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1. Introduction

Kotlin and Java walk hand in hand. This means we can leverage the vast number of existent Java libraries in our Kotlin projects.

In this short article, we’ll see how we can mock using Mockito in Kotlin. If you want to learn more about the library, check this article.

2. Setup

First of all, let’s create a Maven project and add JUnit and Mockito dependencies in the pom.xml:

<dependency>
    <groupId>org.mockito</groupId>
    <artifactId>mockito-all</artifactId>
    <version>2.0.2-beta</version>
    <scope>test</scope>
</dependency>
<dependency>
    <groupId>junit</groupId>
    <artifactId>junit</artifactId>
    <version>4.12</version>
    <scope>test</scope>
</dependency>

We also need to tell Maven that we’re working with Kotlin so that it compiles the source code for us. Check out the official Kotlin documentation for more information on how to configure that in the pom.xml.

3. Using Mockito with Kotlin

Suppose, we have an implementation we want to test – LendBookManagerThis class has a dependency on a service, called BookService, which is not yet implemented:

interface BookService {
    fun inStock(bookId: Int): Boolean
    fun lend(bookId: Int, memberId: Int)
}

The BookService is injected during the instantiation of LendBookManager and is used twice throughout the checkout method, which is the method we need to write our test for:

class LendBookManager(val bookService:BookService) {
    fun checkout(bookId: Int, memberId: Int) {
        if(bookService.inStock(bookId)) {
            bookService.lend(bookId, memberId)
        } else {
            throw IllegalStateException("Book is not available")
        }
    }
}

It would be tough to write unit tests for that method without having the ability to mock BookService – which is where Mockito comes in handy.

We can, with just two lines of code, create a mock of the BookService interface and instruct it to return a fixed value when the inStock() method is called:

val mockBookService = Mockito.mock(BookService::class.java)
Mockito.`when`(mockBookService. inStock(100)).thenReturn(true)

This will force the mockBookService instance to return true whenever the inStock() method is called with the argument 100 (notice that we had to escape the when() method using the backtick; this is required since when is a reserved keyword in the Kotlin language).

We can then pass this mocked instance to LendBookManager during instantiation, invoke the method we want to test, and verify that the lend() method was called as a result of the operation:

val manager = LendBookManager(mockBookService)
manager.checkout(100, 1)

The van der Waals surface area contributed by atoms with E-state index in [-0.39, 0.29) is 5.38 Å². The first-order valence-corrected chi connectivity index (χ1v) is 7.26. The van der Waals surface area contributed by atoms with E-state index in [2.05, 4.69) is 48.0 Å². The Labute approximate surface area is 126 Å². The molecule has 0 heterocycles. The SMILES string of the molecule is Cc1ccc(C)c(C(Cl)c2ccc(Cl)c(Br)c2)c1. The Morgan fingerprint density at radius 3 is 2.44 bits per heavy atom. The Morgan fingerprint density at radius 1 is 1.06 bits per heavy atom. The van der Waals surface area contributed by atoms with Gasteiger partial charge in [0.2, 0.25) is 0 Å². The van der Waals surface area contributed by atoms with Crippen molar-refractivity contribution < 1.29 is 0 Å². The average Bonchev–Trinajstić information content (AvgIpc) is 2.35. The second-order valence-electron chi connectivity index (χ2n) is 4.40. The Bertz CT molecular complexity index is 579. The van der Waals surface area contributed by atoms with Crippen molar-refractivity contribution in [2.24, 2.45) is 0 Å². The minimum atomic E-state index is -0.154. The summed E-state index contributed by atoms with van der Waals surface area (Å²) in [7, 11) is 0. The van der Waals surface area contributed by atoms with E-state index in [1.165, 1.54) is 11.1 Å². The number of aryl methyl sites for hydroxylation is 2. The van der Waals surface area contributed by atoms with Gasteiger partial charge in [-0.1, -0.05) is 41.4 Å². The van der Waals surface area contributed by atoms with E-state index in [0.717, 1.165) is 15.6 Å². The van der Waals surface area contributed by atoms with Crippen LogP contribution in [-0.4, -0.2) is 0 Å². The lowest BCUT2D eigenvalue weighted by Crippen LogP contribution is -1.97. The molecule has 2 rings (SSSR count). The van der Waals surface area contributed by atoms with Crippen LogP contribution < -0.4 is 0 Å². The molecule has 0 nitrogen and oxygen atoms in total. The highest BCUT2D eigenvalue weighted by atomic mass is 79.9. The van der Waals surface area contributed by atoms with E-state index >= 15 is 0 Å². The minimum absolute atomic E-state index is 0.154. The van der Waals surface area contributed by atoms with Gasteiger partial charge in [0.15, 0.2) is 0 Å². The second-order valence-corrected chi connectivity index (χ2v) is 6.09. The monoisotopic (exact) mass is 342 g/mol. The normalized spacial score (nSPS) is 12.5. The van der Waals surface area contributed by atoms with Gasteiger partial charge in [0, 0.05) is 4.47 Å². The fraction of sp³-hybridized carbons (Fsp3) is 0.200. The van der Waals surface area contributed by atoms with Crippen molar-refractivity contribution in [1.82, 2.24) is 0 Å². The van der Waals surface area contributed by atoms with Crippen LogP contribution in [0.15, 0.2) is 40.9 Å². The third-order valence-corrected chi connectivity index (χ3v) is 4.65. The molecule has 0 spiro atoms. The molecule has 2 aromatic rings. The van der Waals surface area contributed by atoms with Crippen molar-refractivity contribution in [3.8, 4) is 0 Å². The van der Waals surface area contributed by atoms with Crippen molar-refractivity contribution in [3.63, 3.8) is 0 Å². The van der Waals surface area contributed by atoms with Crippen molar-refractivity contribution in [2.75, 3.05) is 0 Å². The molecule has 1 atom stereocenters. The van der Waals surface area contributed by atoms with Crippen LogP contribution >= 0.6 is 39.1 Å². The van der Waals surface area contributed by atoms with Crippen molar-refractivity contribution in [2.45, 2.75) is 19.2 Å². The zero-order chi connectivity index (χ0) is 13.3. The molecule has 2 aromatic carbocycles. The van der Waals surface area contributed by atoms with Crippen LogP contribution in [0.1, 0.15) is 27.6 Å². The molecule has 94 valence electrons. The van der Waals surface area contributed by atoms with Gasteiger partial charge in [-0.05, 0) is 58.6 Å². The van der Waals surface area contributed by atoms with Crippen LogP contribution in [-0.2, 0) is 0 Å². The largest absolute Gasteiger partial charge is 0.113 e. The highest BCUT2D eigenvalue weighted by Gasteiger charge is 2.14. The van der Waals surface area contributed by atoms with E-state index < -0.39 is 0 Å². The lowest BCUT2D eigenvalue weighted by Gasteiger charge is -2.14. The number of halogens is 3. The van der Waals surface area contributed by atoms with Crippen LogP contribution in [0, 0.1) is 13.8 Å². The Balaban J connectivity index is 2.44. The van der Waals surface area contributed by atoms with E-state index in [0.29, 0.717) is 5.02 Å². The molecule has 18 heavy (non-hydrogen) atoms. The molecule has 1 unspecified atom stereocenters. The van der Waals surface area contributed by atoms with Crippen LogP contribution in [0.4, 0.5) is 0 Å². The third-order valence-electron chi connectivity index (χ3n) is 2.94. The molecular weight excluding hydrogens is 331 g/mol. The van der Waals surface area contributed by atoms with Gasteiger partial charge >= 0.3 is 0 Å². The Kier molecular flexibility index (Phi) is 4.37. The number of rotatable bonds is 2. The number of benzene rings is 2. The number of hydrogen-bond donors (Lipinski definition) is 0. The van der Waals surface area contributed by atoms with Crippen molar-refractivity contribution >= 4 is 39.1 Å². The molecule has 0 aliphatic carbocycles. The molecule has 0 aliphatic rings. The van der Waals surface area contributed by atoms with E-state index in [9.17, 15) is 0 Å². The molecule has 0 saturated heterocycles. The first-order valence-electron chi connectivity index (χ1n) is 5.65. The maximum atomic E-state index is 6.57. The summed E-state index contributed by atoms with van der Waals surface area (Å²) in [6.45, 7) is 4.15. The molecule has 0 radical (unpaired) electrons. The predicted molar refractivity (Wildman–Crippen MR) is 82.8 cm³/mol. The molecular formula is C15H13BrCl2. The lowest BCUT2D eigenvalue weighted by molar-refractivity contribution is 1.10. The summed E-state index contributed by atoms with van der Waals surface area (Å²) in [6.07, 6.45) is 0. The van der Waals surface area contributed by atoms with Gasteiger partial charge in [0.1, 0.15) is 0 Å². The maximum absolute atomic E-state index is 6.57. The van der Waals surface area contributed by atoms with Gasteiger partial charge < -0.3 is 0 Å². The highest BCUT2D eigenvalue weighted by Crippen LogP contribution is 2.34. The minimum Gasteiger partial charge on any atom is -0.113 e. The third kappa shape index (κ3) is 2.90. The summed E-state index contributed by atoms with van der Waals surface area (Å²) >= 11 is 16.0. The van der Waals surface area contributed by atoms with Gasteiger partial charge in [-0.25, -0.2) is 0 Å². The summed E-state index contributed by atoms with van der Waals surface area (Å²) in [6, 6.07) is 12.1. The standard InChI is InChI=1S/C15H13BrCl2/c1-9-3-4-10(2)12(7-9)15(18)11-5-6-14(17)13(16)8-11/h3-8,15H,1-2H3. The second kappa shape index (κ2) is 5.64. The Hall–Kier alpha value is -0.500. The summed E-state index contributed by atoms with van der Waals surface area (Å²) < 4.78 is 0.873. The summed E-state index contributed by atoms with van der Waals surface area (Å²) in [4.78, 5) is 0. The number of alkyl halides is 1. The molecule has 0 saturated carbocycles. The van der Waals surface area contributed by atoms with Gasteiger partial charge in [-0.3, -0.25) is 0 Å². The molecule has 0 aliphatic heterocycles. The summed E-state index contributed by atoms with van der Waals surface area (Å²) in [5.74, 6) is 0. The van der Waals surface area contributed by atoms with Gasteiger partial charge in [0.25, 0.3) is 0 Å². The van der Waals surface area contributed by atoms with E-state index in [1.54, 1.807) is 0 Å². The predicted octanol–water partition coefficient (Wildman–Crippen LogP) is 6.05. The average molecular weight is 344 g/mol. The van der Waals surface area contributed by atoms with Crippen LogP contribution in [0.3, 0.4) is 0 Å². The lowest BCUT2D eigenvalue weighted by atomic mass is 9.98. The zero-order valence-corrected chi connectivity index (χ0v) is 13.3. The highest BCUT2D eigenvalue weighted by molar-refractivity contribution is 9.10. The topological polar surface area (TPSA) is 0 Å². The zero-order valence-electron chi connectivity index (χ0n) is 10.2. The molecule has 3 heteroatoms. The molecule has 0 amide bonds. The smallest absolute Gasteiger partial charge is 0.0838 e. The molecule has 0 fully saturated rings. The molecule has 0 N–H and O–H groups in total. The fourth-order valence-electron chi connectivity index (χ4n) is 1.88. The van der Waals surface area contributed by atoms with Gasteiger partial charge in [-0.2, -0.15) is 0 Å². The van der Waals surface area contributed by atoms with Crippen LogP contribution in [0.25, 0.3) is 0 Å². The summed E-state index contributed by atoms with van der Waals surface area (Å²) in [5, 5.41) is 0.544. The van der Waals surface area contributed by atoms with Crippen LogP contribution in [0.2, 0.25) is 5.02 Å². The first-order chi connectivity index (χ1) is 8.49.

Mockito.verify(mockBookService).lend(100, 1)

We can quickly test the other logical path of our method’s implementation, which should throw an exception if the desired book is not in stock:

@Test(expected = IllegalStateException::class)
fun whenBookIsNotAvailable_thenAnExceptionIsThrown() {
    val mockBookService = Mockito.mock(BookService::class.java)
    Mockito.`when`(mockBookService. inStock(100)).thenReturn(false)
    val manager = LendBookManager(mockBookService)
    manager.checkout(100, 1)
}

Noticed that, for this test, we told mockBookService to return false when asked if the book with id 100 was in stock. This should cause the checkout() invocation to throw an IllegalStateException.

We use the expected property on the @Test annotation, indicating that we expect this test to throw an exception.

4. Mockito Kotlin library

We can make our code look more Kotlin-like by using an open-source library called mockito-kotlin. This library wraps some of Mockito’s functionality around its methods, providing a simpler API:

@Test
fun whenBookIsAvailable_thenLendMethodIsCalled() {
    val mockBookService : BookService = mock()
    whenever(mockBookService.inStock(100)).thenReturn(true)
    val manager = LendBookManager(mockBookService)
    manager.checkout(100, 1)
    verify(mockBookService).lend(100, 1)
}

It also provides its version of the mock() method. When using this method, we can leverage type inference so we can call the method without passing any additional parameters.

Finally, this library exposes a new whenever() method that can be used freely, without the need for back-ticks like we had to when using Mockito’s native when() method.

Check their wiki for a complete list of enhancements.

5. Conclusion

In this quick tutorial, we had a look at how to setup our project to use Mockito and Kotlin together, and how we can leverage this combination to create mocks and write effective unit tests.

As always, you can check out the complete source in the GitHub repo.

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